INSIGNIA at the ICPPR congress in Bern 23, 24, 25 October 2019

Every 2 years the Bee Protection group of the International Commission for Plant-Pollinator Relationships (ICPPR) organises a congress about the hazard of pesticides to bees. Bee researchers from academia, contract labs, industry, governmental institutions, EFSA, organisations involved in bee protection and conservation and student meet there to present and discuss new developments and draft methods and outcomes in assessing the hazard of pesticides to bees both for first to higher tier studies, current hazard assessments are evaluated and new guidelines are presented. This Bee Protection group is both stakeholders of the Insignia pilot study and a target international body to present Insignia. There was a lot of interest in our study, particularly for the non-biological passive samplers. It took some effort to explain the role of the honeybee colony in this study, being not the major subject but the data collecting tool. Contact is made with similar monitoring studies, working groups and EFSA for cooperation and data exchange. Both cooperation and data exchanges are subject currently discussed with the EC-DG SANTE and the consortium. It has shown the need for data of pesticide residues in the environment and the role of the honeybee-colony-tool fulfill in this hot topic.

Sjef van der Steen
coordinator Insignia

 

In love with Science!

Sunday morning spent in the lab preparing the last Greek INSIGNIA samples!

Do we really work for the sake of SCIENCE? Are we science-holics? It is really  important to have an answer to pacify my mind! All Sunday morning spent in the lab preparing the samples, in order to have them ready for shipping Monday morning to analytical laboratories. And this is not the only thing, crazy scientists do! We also travel very far (900 km in one day) during the weekend, because there is no other time available, to meet the Citizen Scientists and collect the samples in dry ice (!), transferring the samples next day to the lab (Sunday of course)! And, hello !, the next morning (Monday of course) the financial officer tells you that you are not eligible for reimbursement of your travel expenses because it was a WEEKEND! If I’m not in love with science, what then???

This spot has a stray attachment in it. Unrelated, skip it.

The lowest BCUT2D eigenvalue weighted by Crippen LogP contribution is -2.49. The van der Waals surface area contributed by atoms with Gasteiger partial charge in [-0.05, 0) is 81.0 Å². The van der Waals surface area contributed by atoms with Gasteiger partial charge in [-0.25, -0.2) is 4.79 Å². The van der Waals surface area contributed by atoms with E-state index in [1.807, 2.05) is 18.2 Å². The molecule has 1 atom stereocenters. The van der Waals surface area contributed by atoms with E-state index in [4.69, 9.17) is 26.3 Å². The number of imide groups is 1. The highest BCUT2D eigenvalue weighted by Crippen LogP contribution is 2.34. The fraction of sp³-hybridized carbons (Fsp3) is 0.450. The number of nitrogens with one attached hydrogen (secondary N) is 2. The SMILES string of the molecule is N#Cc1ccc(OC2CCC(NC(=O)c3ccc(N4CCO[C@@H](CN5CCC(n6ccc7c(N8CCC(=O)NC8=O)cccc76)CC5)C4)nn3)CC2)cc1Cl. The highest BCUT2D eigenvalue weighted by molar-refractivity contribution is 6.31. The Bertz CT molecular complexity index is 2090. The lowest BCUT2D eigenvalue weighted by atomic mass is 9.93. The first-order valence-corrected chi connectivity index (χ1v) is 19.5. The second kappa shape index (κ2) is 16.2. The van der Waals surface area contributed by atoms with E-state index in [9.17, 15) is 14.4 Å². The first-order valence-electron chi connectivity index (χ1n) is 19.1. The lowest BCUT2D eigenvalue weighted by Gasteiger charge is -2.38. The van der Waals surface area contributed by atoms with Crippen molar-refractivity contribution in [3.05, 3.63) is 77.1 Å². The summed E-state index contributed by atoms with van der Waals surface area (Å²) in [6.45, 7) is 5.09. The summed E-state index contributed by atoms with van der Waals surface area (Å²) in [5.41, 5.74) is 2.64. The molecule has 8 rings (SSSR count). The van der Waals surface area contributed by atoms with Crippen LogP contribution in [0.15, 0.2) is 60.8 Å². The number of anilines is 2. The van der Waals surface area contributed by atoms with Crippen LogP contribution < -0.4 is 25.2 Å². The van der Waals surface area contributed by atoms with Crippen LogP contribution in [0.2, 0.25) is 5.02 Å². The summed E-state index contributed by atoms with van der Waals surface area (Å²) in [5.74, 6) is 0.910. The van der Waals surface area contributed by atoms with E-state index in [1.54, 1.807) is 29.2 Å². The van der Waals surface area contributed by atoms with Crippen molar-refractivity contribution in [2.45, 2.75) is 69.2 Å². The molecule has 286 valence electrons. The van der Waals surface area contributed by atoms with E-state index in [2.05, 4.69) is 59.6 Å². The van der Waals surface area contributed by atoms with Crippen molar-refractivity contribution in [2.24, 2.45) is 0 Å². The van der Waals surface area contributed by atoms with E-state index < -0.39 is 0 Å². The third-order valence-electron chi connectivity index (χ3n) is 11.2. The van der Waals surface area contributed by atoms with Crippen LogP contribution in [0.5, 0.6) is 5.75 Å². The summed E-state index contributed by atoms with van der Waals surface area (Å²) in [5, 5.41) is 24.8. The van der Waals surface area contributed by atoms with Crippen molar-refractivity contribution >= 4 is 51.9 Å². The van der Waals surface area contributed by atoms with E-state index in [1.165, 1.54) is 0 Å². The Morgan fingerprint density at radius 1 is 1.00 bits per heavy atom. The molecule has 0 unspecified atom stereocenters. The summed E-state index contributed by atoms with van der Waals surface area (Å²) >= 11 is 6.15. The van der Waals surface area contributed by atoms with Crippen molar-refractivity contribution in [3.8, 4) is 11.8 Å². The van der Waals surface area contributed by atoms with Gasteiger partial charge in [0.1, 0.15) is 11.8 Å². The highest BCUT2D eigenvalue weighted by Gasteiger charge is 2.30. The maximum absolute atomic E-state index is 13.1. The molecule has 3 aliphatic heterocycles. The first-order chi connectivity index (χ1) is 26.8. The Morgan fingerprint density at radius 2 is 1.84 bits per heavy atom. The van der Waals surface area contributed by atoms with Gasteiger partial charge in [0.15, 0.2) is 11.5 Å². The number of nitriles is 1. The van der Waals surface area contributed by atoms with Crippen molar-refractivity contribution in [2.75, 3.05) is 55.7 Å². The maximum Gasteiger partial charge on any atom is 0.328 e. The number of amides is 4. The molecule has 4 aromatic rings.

But the story has another dimension! The citizen scientist’s products! The samples! I want to remember only the ones really making a great effort to collect as many samples as possible, write the correct information on the labels, pack them properly and all together in one bag per DATE of COLLECTION! Like in the pictures attached! With such a perfect collaboration, yes, I can spent my weekends travelling and in the lab! Thank you NA, GS and PA for all the good work!

Hope to work with you next year as well! Now lets wait to see the analysis results to understand what is happening out there!

Fani Hatjina,
National Coordinator for Greece

Remote monitoring for pesticides effects?

Monitoring for pesticides through different matrixes in a honey bee colony is a sensible way to see what kind and quantities of pesticides are used in the field and eventually end up in the honey bee colony.

From the other side, monitoring the development of the colony and the bees behaviour is a way also to see the effects of the pesticides. Remote monitoring and precision apiculture is very much in ‘fashion’ these days. Temperature, humidity and colony weight are the most common features in a remote censoring, vibrations and sounds are getting in to the game as well, more and more.

Here is a remote monitoring system for temperature, humidity and sounds, could they tell us something about bees’ reaction to the pesticides entering the colony?

Still to be determined!